The Hydrurga leptonyx are solitary creatures that are the second-largest seal species on the continent. They grow, on average, to be 2.4–3.5 m (7.9–11.5 feet) tall and weigh between 200 – 600kg (440 – 1,320 pounds). The females grow larger, up to 3 meters (10 feet), with weights reaching up to 590kg (1300lb). They are a "least concern species" on the endangered list among other seal species. One can spot these adaptable creatures on Antarctica and Sub-Antarctic Islands coasts, while they were also sighted on the beaches around Tasmania in 2017.
They are sleek and stealthy with almost-serpent bodies that move quickly through the water at speeds of up to 40km/h (25mph). Although Leopard Seals are avid hunters, they are not picky eaters and filter-feed on various fish, squid, and small crustaceans with specially-grooved teeth. The carnivores are highly effective predators that supplement marine mammals, including penguins and small seals, into their broad diet, clamping on prey with their powerful jaws.
Snow Petrels are tiny, 11 to 16 inches-tall dwellers in Antarctica and one of the most beautiful ones. The aptly-named birds boast snow-white feathering that makes one think of "purity." Their elongated bodies aid in sheltering them from predators and cold by nesting in crevices. The black eyes and beaks stand out in the barren Antarctica snowy ground. One can see the bird near open water, packing ice, or continuous ice along the coast.
The long-lived species of Pagodroma nivea features a large and healthy population of 4 million in the wild. Snow Petrels lay and tend to their eggs from October to November, with chicks born six weeks after. The small, agile, and mighty birds are excellent at surviving extreme conditions and the wind chill while living up to 20 years of age. Their oily feathers are waterproof to dive for prey of fish, squid, krill, seal placenta, and animal carcasses. The water droplets slip right-off for flight upon resurfacing, while their webbed feet help them swim and walk on ice.
Southern Elephant Seal
Mirounga leonina are giants of the Antarctic seals, with females coming at an average of 2.6 to 3 m (8.5 to 9.8 feet) in length and males at 4.2 to 5.8 m (14 to 19 feet). The females also weigh 400 to 900 kg (880 to 1,980 pounds) and males 2,200 to 4,000 kg (4,900 to 8,800 pounds), while the species lives on average 21 years in the wild. They are the largest mammals on Earth apart from whales and can be found widely across the Southern Ocean. They were once overhunted for the rich blubbers' oil to the point of near extinction. Fortunately, their numbers have bounced back up, thanks to strong protection, to a status of least concern on the IUCN Red.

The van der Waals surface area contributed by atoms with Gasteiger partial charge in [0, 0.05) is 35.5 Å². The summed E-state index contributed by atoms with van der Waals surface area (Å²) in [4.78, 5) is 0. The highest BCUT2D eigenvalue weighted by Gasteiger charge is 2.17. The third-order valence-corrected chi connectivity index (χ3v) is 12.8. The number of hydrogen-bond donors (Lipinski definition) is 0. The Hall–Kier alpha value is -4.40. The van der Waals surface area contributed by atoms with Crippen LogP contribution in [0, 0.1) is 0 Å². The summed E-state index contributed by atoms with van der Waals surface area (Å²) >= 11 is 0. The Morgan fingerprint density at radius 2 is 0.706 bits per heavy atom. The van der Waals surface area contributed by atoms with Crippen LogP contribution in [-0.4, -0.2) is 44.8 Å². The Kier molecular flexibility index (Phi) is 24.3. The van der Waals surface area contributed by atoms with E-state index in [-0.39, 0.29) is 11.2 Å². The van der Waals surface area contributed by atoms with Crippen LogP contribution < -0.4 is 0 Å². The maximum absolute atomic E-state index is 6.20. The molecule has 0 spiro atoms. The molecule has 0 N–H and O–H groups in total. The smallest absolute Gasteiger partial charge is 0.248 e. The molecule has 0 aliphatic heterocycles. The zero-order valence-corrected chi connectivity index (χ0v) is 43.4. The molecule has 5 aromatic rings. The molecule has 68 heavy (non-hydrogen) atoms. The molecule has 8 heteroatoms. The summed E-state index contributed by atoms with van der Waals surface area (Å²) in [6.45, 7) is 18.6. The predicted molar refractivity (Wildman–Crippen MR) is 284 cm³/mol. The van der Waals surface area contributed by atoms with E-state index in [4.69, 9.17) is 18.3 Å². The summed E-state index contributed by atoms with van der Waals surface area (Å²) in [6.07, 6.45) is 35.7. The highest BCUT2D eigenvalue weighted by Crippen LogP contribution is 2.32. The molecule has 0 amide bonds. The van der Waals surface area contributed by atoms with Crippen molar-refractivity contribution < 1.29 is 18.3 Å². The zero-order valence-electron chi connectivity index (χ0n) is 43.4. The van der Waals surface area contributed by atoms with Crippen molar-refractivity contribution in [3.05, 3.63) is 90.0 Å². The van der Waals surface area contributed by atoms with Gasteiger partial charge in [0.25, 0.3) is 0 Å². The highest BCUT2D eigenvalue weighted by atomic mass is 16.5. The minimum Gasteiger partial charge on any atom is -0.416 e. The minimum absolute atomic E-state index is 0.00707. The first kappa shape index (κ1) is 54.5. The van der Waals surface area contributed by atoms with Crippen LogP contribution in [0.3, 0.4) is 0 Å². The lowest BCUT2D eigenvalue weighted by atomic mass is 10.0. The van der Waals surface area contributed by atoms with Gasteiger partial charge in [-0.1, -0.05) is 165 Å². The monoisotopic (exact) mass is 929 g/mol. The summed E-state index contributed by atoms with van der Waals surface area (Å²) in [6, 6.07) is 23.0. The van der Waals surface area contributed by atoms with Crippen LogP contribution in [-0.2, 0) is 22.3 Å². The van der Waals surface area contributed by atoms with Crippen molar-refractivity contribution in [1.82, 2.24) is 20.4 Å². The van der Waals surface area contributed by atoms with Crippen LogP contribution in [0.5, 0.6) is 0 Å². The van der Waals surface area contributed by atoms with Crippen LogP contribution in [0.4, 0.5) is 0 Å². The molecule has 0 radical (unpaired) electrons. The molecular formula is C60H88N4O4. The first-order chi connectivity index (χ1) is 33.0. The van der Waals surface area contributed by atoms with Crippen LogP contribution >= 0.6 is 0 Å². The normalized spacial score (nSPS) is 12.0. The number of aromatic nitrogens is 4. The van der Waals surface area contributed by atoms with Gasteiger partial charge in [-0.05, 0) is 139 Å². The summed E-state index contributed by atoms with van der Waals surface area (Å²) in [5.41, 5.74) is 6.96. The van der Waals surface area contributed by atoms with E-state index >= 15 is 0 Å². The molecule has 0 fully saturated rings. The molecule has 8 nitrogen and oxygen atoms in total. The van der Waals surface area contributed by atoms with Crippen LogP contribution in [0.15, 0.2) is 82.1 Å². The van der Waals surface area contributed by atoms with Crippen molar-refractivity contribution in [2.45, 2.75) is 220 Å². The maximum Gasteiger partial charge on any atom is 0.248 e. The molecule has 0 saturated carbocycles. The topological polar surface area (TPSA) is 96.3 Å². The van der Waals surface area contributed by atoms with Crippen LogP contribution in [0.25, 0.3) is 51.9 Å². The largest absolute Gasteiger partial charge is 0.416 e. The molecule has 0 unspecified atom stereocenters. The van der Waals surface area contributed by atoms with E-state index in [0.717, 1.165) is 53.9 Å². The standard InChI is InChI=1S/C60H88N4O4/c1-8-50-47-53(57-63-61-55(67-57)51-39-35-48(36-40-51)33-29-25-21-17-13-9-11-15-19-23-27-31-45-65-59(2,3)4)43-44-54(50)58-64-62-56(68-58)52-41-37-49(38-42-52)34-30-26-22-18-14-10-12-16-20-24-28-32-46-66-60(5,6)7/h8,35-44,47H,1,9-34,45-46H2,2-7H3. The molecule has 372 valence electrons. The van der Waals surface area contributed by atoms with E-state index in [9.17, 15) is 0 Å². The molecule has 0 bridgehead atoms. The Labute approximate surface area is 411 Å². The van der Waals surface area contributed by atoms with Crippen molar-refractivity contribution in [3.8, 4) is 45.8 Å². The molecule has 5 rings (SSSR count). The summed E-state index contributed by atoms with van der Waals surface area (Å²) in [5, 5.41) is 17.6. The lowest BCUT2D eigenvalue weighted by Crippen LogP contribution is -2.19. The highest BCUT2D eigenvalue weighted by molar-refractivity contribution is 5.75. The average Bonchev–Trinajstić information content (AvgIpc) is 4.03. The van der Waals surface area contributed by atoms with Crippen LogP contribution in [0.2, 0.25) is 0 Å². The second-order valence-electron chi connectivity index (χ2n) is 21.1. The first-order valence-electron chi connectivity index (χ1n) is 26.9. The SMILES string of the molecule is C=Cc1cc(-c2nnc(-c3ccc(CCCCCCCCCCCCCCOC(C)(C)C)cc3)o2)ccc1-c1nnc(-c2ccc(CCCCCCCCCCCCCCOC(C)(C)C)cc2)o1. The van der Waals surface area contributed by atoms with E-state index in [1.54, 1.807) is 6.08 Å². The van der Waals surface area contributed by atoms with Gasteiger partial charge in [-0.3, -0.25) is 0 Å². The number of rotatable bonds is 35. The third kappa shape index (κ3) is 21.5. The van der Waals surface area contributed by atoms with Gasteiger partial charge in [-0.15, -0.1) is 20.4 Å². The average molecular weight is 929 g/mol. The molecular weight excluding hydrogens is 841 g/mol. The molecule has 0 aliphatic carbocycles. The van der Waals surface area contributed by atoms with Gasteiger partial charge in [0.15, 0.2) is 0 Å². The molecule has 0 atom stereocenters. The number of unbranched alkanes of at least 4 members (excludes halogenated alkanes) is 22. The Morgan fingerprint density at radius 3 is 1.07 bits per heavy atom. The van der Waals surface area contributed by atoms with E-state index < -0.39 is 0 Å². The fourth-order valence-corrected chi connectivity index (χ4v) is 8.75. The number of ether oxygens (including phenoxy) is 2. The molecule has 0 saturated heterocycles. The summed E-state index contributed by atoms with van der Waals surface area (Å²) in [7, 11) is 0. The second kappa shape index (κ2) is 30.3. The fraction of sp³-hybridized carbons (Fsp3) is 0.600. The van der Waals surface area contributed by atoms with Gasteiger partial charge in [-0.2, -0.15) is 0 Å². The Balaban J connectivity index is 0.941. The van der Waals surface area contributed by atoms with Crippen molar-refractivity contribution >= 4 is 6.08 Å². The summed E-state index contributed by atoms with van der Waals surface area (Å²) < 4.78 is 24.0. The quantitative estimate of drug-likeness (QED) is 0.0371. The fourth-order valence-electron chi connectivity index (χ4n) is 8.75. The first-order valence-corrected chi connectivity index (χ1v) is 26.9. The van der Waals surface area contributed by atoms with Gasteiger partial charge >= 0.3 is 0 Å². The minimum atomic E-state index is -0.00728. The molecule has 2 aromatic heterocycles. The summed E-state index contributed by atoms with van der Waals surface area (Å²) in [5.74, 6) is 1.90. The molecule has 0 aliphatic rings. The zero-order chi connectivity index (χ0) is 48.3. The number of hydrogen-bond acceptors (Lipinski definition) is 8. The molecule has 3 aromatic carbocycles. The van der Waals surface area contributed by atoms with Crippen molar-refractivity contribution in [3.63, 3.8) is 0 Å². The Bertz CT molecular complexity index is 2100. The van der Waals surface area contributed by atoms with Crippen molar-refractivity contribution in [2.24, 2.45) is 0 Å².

The aptly-named male counterparts boast long, trunk-like snouts. Southern Elephant Seals breed in densely packed colonies on the sub-Antarctic islands. Their uncensored mating habits involve the dominant males surrounding themselves with a harem of 40 to 50 females and wait on other male interlopers. They then fiercely "defend" the females in hopes of impressing the most stoic lady. One can witness these battles for supremacy in aggressive clashes along South Georgia's beaches during the breeding season. "Wallows" of Elephant Seals also gather in muddy pits where they cover themselves in cool, wet sand using their small flippers.
Wandering Albatross is another record-setting animal that inhabits the Antarctic. It is an impressive bird with the longest wingspan on the planet. One will never forget the sight of a soaring Wandering Albatross hovering over with a wingspan of 3.1-3.5 meters. They easily stay airborne without using much energy and travel great distances, especially with the help of the favorable Antarctic's strong winds.
One can sight the mighty bird in the sub-Antarctic regions, such as over the exposed ridges on Prince Edward Island and South Georgia, especially right before mid-November. Wandering Albatrosses mate for life, but have recently faced high mortality rates from long-line fishing hooks. Slowed breeding results in more deaths than hatches, and consequently dwindling numbers of the species.
Weddell Seals are the most southerly breeding mammal on Earth that like to stay within 50-100 km (31-62 miles) of their home throughout life. They live in haul-outs on the fast-ice surrounding Antarctica, where they rest, molt, and pup. The sea is at a hand's reach for summertime feeding around the ice on small fish, crustaceans, and small marine life, including penguins. Their remarkable "sci-fi spaceship" call is an instantly recognizable cacophony of alien chirps and chimes.
When the real cold strikes and the seawaters congeal, Weddell Seals use their sharp canines and incisors to carve holes in the ice for continuous access to dive into the bountiful waters. The animals dive up to 700 meters below the water's surface and professionally navigate for up to 80 minutes. They resurface through the same small "breathing holes," even in the 24/7 darkness of the winter months. The smart creatures also take preventative measures to keep the holes from freezing over, wearing out their teeth over time. This is believed to be the main cause of the species' high mortality rate.
Most of these animals can be sighted during summertime in Antarctica. Needless to say, it is best to visit outside of the dead-cold, dark, and long winter "night" to see the land animals like penguins and seals. Various cruises are available through the scenically-boundless Antarctic Ocean for the water creatures and other birds.